without Internet Explorer,
in 1280 x 960 resolution
The twenty first century is the time for comebacks. Especially for thrash bands – Exodus reunited and released Tempo of The Damned, Atheist reformed for a couple of festivals, so did Heathen in 2001 and Laaz Rockit in 2005. Sadus also made a comeback in 2004, performed with Cannibal Corpse and Hirax on a couple of festivals. Then the band returned to the studio after nine years and recorded the subject of this review – Out For Blood.
The album starts with "In The Name Of…", a 6:10 minute-reminder to anyone who dared to miss – Sadus are back! Some pretty nice riffs right from the very first second, along with the fantastic bass lines of Steve DiGiorgio. You can clearly hear on this song that the vocals changed on this record, to the more rough side, more deathish than in Sadus' previous albums.
The next tune, "No More" starts with some marching beats and some electronic samples that soon disappear into a start-stop riff. Although the start-stop riff style belongs to the nu-metal realm, its pretty neat and combines well with the catchy chorus. There are some technical thrash riffs as well, which makes this song a perfect example of the modern-classic combination Sadus tries to accomplish in this album.
The third song, "Smackdown", is probably the only disappointing song in this album. Fits the title though, it sounds like the nu-metal songs you tend to hear in professional wresting arenas rather than the ball-crushing bone-breaking skull-smacking thrash material you expect to hear from a band like Sadus.
On we move to the fourth song, and the title song, "Out For Blood". This is defiantly one of this album's best moments – classic thrash piece which shows that although Sadus took a 9 years break, they can still pull off some riffs and catchy lyrics. Another song that demonstrates the more classic approach is "Sick", with some fast technical riffs, great drumming and outstanding bass work by DiGiorgio.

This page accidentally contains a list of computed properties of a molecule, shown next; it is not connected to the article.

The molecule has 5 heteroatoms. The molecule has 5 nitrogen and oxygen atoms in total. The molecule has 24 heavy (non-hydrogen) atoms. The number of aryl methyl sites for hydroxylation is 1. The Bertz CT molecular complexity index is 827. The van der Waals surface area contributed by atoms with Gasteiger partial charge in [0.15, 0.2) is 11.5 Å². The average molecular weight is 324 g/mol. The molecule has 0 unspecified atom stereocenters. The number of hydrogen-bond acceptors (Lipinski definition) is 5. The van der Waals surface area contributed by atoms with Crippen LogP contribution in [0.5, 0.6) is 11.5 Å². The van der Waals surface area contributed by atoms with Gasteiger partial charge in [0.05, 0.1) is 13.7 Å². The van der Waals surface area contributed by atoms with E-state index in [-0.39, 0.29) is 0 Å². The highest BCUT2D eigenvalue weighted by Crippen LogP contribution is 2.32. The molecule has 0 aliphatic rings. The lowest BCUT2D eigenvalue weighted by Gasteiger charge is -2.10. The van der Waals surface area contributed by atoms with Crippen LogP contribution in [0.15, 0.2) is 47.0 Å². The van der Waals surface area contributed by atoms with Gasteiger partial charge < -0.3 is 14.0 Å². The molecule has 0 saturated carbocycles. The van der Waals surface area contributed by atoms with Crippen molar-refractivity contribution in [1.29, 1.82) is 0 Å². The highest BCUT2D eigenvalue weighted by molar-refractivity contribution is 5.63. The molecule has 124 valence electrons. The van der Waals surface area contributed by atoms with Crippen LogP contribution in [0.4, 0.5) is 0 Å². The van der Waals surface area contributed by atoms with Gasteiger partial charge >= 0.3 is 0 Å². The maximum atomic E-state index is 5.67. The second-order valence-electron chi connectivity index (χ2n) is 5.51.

Another mentionable song in this album is "Freedom". Features some decent riffs and screams right on the start, followed by a couple of solos around the third minute. After the fourth minutes kicks in the song takes a midpace turn for a short period, and then right back to the faster technical riffs from the beginning.
"Cursed", the longest track in the record, starts with soothing bird and sea waves samples, accompanied by an acoustic guitar intro and more electronic samples. The distortion kicks in close to the end of the second minute with a great midpaced riff and awesome bass lines. The track speeds up until its peak when Darren starts singing. The song ends the way it started, with electronic and sea samples.
The last track of this album, "Crazy", features a guest appearance of Chuck Billy from Testament, who sings along with Darren Travis through the whole piece. Chuck really gives this song an interesting touch, which fits exactly the great work done in this song, instrument-wise.
The album ends with the repeated line "Am I crazy?" and its well placed – You must be crazy if you call yourself a thrash fan and didn’t rush to buy this album the second it got out. Its not the best thrash piece ever, but it is certainly a good album and a great comeback album that hopefully will help revive the thrash scene from the ashes!